“This bill will hinder public safety investigations, put officers, civilians and suspects at risk, slow response time for life-saving care and hinder the ability to locate fleeing suspects from scenes, ultimately greatly impacting our ability to do our jobs and keep our communities safe,” wrote Sergeant Kyle Jonson of the city of Torrington Department of Public Services.
Christopher Vanghele, chief of police for the town of Plainville, said if the proposed legislation becomes law, “It will place officers in unnecessary, life-imperiling danger.”
Several respondents testified that their respective agencies deployed Chinese-made drones because they were less expensive and had greater functionality than their non-Chinese counterparts. “Our department uses Chinese-made drones or drones with parts made in China because they are the best and widely available,” Vanghele wrote.
“Chinese-made drones far exceed the capabilities and technical specification of U.S.-built drones,” wrote Donald Janelle, deputy emergency manager for the town of Manchester and co-chair of the Connecticut Municipal UAV Task Force. “The U.S. drones that have claimed similar capabilities cost as much as twice as that of the Chinese counterparts and don’t perform as well.”
The bill’s opponents also countered the argument that the legislation was necessary to prevent data collected by Chinese-made drones from being sent to China and turned over to the Chinese Communist Party.
“Our drones are flown and updated with external monitors that are not connected to any computers.” Flight data collected is retained within the external monitor used for flying,” Janelle testified.
“We understand that this bill is intended to address cybersecurity concerns,” Vanghele wrote. “Our drones do not have cellphone capability and other than useless data about its flight pattern that is stored in the cloud and there is no other viable information that can be extracted from our drone flights.”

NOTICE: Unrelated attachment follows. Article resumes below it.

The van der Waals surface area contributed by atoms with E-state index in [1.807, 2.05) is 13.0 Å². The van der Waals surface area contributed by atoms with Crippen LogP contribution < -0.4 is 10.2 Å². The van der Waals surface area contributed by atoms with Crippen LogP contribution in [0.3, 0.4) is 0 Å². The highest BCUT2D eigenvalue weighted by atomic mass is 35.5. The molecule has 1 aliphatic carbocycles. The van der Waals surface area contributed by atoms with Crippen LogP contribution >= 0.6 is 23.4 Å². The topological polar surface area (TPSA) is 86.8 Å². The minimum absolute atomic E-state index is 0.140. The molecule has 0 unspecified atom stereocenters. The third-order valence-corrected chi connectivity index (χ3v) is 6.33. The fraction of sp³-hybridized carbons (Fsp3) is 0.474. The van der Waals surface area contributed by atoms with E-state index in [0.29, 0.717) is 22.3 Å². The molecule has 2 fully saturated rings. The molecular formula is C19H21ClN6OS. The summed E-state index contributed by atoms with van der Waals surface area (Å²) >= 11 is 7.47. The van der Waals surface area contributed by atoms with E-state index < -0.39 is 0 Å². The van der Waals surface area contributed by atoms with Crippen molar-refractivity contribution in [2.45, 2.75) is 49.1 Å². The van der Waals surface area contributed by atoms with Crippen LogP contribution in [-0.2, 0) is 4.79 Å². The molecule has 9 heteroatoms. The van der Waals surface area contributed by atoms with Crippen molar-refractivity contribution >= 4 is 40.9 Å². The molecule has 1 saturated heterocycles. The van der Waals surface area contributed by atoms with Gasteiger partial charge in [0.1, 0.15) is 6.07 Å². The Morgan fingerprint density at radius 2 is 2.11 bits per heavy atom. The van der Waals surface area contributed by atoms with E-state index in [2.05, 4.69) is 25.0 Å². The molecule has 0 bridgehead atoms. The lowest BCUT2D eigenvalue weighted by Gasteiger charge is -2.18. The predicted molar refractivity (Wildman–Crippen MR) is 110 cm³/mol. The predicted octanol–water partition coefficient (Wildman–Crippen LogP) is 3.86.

Several respondents testified in favor of the bill.  Michael Robbins, chief advocacy officer of the Association for Uncrewed Vehicle Systems International (AUVSI) suggested several modifications to the bill that would make it less onerous to the state’s public safety agencies that currently fly the soon-to-be-banned drones.
Robbins suggested that rather than calling for the shutdown of all covered drone operations by October 2025, the cutoff date should be extended to at least October 2027, giving the agencies more time to make the transition to non-banned drones. He also called for the creation of a grant program for police agencies and firefighters to provide funds for the replacement of drones.
“With an increase transition period and the passage of the associated grant program bill, Section 4 of SB 3 becomes a rational, tailored measure that protects national security and recognizes the needs of the public safety community,” he wrote.
An anonymous respondent, identified only as “Pilot in Command,” testified that the use of Chinese-made drone technology should have been banned in the U.S. five years ago. “Chinese drones utilize a proprietary algorithm for data collection that only the Chinese can decrypt,” he or she wrote. “Wake up America!”
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Jim Magill is a Houston-based writer with almost a quarter-century of experience covering technical and economic developments in the oil and gas industry. After retiring in December 2019 as a senior editor with S&P Global Platts, Jim began writing about emerging technologies, such as artificial intelligence, robots and drones, and the ways in which they’re contributing to our society. In addition to DroneLife, Jim is a contributor to Forbes.com and his work has appeared in the Houston Chronicle, U.S. News & World Report, and Unmanned Systems, a publication of the Association for Unmanned Vehicle Systems International.

 
Miriam McNabb is the Editor-in-Chief of DRONELIFE and CEO of JobForDrones, a professional drone services marketplace, and a fascinated observer of the emerging drone industry and the regulatory environment for drones. Miriam has penned over 3,000 articles focused on the commercial drone space and is an international speaker and recognized figure in the industry.  Miriam has a degree from the University of Chicago and over 20 years of experience in high tech sales and marketing for new technologies.For drone industry consulting or writing, Email Miriam.